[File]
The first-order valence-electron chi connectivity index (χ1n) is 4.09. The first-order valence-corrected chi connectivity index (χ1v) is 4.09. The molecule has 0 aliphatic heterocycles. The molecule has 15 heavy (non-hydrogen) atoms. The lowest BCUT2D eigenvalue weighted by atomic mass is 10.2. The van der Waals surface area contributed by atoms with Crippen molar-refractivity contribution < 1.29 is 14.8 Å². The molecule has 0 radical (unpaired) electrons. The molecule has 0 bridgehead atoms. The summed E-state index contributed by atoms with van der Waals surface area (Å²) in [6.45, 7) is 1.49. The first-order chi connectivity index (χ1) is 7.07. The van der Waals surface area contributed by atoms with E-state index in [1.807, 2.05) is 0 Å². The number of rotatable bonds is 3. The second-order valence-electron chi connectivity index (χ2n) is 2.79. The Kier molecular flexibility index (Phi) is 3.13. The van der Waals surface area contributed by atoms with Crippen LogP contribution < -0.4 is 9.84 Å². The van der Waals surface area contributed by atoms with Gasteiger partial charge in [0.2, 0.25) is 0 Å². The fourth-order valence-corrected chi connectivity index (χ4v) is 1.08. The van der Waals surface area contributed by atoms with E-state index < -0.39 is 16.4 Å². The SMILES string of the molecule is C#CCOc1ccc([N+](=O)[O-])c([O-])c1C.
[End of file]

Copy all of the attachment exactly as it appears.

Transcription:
The first-order valence-electron chi connectivity index (χ1n) is 4.09. The first-order valence-corrected chi connectivity index (χ1v) is 4.09. The molecule has 0 aliphatic heterocycles. The molecule has 15 heavy (non-hydrogen) atoms. The lowest BCUT2D eigenvalue weighted by atomic mass is 10.2. The van der Waals surface area contributed by atoms with Crippen molar-refractivity contribution < 1.29 is 14.8 Å². The molecule has 0 radical (unpaired) electrons. The molecule has 0 bridgehead atoms. The summed E-state index contributed by atoms with van der Waals surface area (Å²) in [6.45, 7) is 1.49. The first-order chi connectivity index (χ1) is 7.07. The van der Waals surface area contributed by atoms with E-state index in [1.807, 2.05) is 0 Å². The number of rotatable bonds is 3. The second-order valence-electron chi connectivity index (χ2n) is 2.79. The Kier molecular flexibility index (Phi) is 3.13. The van der Waals surface area contributed by atoms with Crippen LogP contribution < -0.4 is 9.84 Å². The van der Waals surface area contributed by atoms with Gasteiger partial charge in [0.2, 0.25) is 0 Å². The fourth-order valence-corrected chi connectivity index (χ4v) is 1.08. The van der Waals surface area contributed by atoms with E-state index < -0.39 is 16.4 Å². The SMILES string of the molecule is C#CCOc1ccc([N+](=O)[O-])c([O-])c1C.